# What's the junk at the end of my FFT in LTSPICE?

Why do FFTs have junk on the high frequency end? Suppose I go to simulate this circuit in LTSPICE: simulate this circuit – Schematic created using CircuitLab

Where the LTSPICE sine and simulation parameters are:

SINE(0 1 1K 0 0 0 1000)
.tran 1 startup


Then I ask LTSPICE to give me an FFT with no window and 1,000,000 points: What's all the junk at the end for? I would expect only one spike at 1KHz, not an additional one at 3KHz, etc. Does this happen to all FFTs? What controls the spikes that you get after your fundamental?

• Can you really pinpoint the other frequencies? Do they happen to be all odd multiples of 1 kHz? In that case, something's distorting your "perfect" sine to look more "rectangled", and it might just be the numerical accuracy that ltspice uses internally. Apr 27, 2018 at 0:18
• I wouldn't look below -100dB but start with the 3rd harmonic, no window seems to be an issue Apr 27, 2018 at 0:18
• Could have something to do with waveform compression. See this other question for more details and how to check if that is the case. electronics.stackexchange.com/questions/338292/… Apr 27, 2018 at 0:22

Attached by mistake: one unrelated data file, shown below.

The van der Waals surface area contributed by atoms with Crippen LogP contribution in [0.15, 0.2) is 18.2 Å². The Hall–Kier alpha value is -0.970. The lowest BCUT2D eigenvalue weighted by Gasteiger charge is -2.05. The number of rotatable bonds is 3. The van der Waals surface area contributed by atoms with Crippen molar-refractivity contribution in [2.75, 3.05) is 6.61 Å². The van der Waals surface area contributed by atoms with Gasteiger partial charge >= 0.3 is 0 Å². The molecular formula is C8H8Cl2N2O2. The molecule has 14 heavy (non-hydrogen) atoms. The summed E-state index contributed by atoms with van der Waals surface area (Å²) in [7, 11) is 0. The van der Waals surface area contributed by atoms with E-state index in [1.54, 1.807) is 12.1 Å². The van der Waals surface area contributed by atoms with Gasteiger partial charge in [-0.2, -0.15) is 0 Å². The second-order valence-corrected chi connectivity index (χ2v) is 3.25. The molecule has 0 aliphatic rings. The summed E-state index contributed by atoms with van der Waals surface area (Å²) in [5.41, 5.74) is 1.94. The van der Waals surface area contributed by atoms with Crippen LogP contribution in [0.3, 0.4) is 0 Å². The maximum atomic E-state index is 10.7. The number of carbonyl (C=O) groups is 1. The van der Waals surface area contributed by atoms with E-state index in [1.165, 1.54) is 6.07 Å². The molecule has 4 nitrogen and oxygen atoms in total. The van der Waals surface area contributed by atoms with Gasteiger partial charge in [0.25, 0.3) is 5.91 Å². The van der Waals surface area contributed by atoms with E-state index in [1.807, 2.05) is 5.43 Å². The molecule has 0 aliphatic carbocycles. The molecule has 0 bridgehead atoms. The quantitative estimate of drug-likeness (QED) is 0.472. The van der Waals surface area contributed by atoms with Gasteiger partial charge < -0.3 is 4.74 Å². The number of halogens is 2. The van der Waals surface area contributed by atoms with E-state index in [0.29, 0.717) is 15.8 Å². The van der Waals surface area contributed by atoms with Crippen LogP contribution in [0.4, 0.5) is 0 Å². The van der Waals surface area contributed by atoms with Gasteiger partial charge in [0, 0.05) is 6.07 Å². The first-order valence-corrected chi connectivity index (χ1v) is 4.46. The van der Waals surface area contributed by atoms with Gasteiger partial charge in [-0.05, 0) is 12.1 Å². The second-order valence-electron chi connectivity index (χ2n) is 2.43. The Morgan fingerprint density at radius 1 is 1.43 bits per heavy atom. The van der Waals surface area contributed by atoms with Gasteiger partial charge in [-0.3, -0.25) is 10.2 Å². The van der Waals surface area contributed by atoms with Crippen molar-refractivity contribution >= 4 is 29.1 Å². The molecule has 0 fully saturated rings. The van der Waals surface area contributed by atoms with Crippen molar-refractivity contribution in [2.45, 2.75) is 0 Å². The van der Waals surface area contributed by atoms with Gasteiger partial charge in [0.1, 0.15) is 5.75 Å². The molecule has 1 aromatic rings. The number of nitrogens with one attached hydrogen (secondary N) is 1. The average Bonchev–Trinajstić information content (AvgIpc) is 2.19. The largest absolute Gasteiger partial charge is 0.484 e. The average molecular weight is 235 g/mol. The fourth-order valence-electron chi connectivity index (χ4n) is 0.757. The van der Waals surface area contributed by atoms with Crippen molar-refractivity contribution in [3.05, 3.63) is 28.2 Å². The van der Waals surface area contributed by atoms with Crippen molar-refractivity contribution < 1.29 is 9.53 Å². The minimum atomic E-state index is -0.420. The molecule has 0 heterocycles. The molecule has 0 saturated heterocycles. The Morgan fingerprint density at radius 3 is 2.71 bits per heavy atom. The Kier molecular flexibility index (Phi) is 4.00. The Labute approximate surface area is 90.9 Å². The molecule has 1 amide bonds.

• I'm unable to reproduce this data, my version of LTspice wants over 1e6 simulated points to get an FFT of 1e6 points, i.e. a maximum time step of 1e-6. Apr 27, 2018 at 8:13
• Do you need Quasi peak to match audio spectrum for modulation BW?? Oct 4, 2018 at 16:31

@D.Brown's answer is already a very good one, so I'll only add a few minor things. LTspice's algorithm is custom and accepts a non-power-of-two number of points. This doesn't mean that the resolution is not important. Still, 1kHz over 1s means an integer number of periods, so there is no need for windowing or binomial smoothing to reduce noise (settings in the FFT window). What is, though, is what @mkeith mentioned, and that is, by default, LTspice uses a waveform compression (300 points per display, IIRC), which means that any other points get reduced and the waveform's resolution suffers. The solution for this is either a tighter timestep, or .option plotwinsize=0, the last one eliminating waveform compression. Here's what happens when this option is added, but no timestep is imposed: This is probably what you see, more or less, so what's the option for? You are simulating a 1kHz waveform over a time period of 1s. The circuit, if it can be called that, is a simple source and load, and the source is s harmonic one, a measily task for the matrix solver, so LTspice, like all SPICE engines, if it feels the derivative is smooth, it will double its timestep to not slow down the simulation, and it will keep on doubling it until some internal limit it hit, at which point it will fly over the simulation. The result is a coarse waveform, which not even plotwinsize can improve too much.